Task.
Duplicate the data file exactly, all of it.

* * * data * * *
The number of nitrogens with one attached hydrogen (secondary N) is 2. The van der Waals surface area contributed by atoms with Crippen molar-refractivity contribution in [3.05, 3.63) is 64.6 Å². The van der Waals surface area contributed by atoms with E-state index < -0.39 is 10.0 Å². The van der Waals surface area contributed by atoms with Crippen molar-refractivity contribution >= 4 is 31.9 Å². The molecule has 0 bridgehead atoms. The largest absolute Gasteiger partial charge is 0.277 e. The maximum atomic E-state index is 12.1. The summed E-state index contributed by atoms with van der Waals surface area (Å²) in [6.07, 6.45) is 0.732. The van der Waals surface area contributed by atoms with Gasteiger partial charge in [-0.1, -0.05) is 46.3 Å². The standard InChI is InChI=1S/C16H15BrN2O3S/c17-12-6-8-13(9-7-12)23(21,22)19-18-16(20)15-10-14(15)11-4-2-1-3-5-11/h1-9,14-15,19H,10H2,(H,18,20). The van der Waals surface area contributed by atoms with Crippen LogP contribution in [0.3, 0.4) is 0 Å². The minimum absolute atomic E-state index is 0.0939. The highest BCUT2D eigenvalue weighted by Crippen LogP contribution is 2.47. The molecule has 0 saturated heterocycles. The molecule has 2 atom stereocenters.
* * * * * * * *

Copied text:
The number of nitrogens with one attached hydrogen (secondary N) is 2. The van der Waals surface area contributed by atoms with Crippen molar-refractivity contribution in [3.05, 3.63) is 64.6 Å². The van der Waals surface area contributed by atoms with E-state index < -0.39 is 10.0 Å². The van der Waals surface area contributed by atoms with Crippen molar-refractivity contribution >= 4 is 31.9 Å². The molecule has 0 bridgehead atoms. The largest absolute Gasteiger partial charge is 0.277 e. The maximum atomic E-state index is 12.1. The summed E-state index contributed by atoms with van der Waals surface area (Å²) in [6.07, 6.45) is 0.732. The van der Waals surface area contributed by atoms with Gasteiger partial charge in [-0.1, -0.05) is 46.3 Å². The standard InChI is InChI=1S/C16H15BrN2O3S/c17-12-6-8-13(9-7-12)23(21,22)19-18-16(20)15-10-14(15)11-4-2-1-3-5-11/h1-9,14-15,19H,10H2,(H,18,20). The van der Waals surface area contributed by atoms with Crippen LogP contribution in [0.3, 0.4) is 0 Å². The minimum absolute atomic E-state index is 0.0939. The highest BCUT2D eigenvalue weighted by Crippen LogP contribution is 2.47. The molecule has 0 saturated heterocycles. The molecule has 2 atom stereocenters.